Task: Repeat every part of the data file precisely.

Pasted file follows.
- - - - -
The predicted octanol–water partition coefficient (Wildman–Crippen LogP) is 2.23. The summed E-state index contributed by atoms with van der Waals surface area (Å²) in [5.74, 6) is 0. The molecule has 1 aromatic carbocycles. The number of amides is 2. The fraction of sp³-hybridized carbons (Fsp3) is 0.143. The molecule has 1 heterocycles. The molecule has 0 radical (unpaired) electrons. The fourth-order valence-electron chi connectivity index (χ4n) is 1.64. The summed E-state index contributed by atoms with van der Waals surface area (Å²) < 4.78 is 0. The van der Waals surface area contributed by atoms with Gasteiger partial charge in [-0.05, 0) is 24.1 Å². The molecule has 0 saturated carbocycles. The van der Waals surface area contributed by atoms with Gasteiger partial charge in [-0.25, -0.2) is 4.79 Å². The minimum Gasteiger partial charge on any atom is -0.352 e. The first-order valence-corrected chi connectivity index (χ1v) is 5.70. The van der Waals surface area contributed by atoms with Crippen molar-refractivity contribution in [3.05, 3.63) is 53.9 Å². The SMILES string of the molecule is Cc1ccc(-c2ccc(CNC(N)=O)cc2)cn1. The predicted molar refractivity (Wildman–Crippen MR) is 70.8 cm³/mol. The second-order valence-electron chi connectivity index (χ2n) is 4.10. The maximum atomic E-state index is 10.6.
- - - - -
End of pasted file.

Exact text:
The predicted octanol–water partition coefficient (Wildman–Crippen LogP) is 2.23. The summed E-state index contributed by atoms with van der Waals surface area (Å²) in [5.74, 6) is 0. The molecule has 1 aromatic carbocycles. The number of amides is 2. The fraction of sp³-hybridized carbons (Fsp3) is 0.143. The molecule has 1 heterocycles. The molecule has 0 radical (unpaired) electrons. The fourth-order valence-electron chi connectivity index (χ4n) is 1.64. The summed E-state index contributed by atoms with van der Waals surface area (Å²) < 4.78 is 0. The van der Waals surface area contributed by atoms with Gasteiger partial charge in [-0.05, 0) is 24.1 Å². The molecule has 0 saturated carbocycles. The van der Waals surface area contributed by atoms with Gasteiger partial charge in [-0.25, -0.2) is 4.79 Å². The minimum Gasteiger partial charge on any atom is -0.352 e. The first-order valence-corrected chi connectivity index (χ1v) is 5.70. The van der Waals surface area contributed by atoms with Crippen molar-refractivity contribution in [3.05, 3.63) is 53.9 Å². The SMILES string of the molecule is Cc1ccc(-c2ccc(CNC(N)=O)cc2)cn1. The predicted molar refractivity (Wildman–Crippen MR) is 70.8 cm³/mol. The second-order valence-electron chi connectivity index (χ2n) is 4.10. The maximum atomic E-state index is 10.6.